(539c) Recent Advances in Reactive Distillation | AIChE

(539c) Recent Advances in Reactive Distillation


Lutze, P. - Presenter, Denmark Technical University
Gani, R. - Presenter, Department of Chemical and Biochemical Engineering, Technical University of Denmark (DTU)
Woodley, J. M. - Presenter, Technical University of Denmark
Dada, E. A. - Presenter, ChemProcess Technologies (CPT), LLC

The integration of tasks in one unit has attracted considerable academic and industrial interest using synergistic effects of this integration as a potential means of process improvement. The most studied and applied operation in that field is Reactive Distillation (RD) comprising simultaneously chemical reaction and vapor (gas)-liquid phase separation in one column. RD has the ability to separate difficult separation mixtures in one column such as azeotropic or close boiling points mixtures as well as increasing the conversion of the reaction beyond its equilibrium and suppressing side-reactions through product removal into the non-reactive phase. This enables a number of potential process improvements such as lower capital and operational costs, a simplified flowsheet by replacing a series of separation steps, higher energy efficiency through usage of exothermic heat of reaction for evaporation, higher raw material efficiency, higher selectivity as well as improving safety due to usage of heat of reaction for evaporation.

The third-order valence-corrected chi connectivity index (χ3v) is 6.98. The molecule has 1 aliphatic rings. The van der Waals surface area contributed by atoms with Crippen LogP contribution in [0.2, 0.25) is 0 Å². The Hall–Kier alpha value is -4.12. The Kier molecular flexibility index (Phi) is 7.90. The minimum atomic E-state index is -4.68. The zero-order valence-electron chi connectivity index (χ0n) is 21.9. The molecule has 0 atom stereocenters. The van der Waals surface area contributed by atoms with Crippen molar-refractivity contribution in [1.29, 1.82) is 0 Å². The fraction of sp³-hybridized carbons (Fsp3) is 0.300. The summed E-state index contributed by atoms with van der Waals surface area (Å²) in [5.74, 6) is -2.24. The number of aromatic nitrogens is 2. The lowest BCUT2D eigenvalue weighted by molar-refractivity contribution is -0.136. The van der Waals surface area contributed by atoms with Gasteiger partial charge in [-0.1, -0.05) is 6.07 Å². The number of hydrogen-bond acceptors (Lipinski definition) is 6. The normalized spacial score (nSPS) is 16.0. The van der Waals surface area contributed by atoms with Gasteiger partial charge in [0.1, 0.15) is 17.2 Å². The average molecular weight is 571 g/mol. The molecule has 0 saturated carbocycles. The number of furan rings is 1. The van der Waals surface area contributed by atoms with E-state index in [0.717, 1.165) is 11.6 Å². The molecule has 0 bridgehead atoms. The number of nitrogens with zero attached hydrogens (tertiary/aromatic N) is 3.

Even though many applications are reported, design decisions have been made mostly case-based, so one may conclude that RD has not reached its full potential yet. Therefore, in order to support a wider implementation of RD in industry, a systematic framework for design/synthesis of reactive distillation systems is valuable.

This contribution presents recent industrial as well as academic research in application of reactive distillation and discusses the design decisions reported through application of a systematic design framework considering operational design and synthesis as well as potential selection of different (catalytic) column devices. First of all, a set of criteria/ rules is used in order to establish for which systems RD might be potentially advantageous. Next, a synthesis/ design framework is applied to generate alternative RD-designs from a superstructure; create models for each alternative; analyze/ evaluate the most promising alternatives to identify the best; and finally design experiments for verification of design.

The application of the model-based synthesis design framework will be illustrated through examples of industrial interest.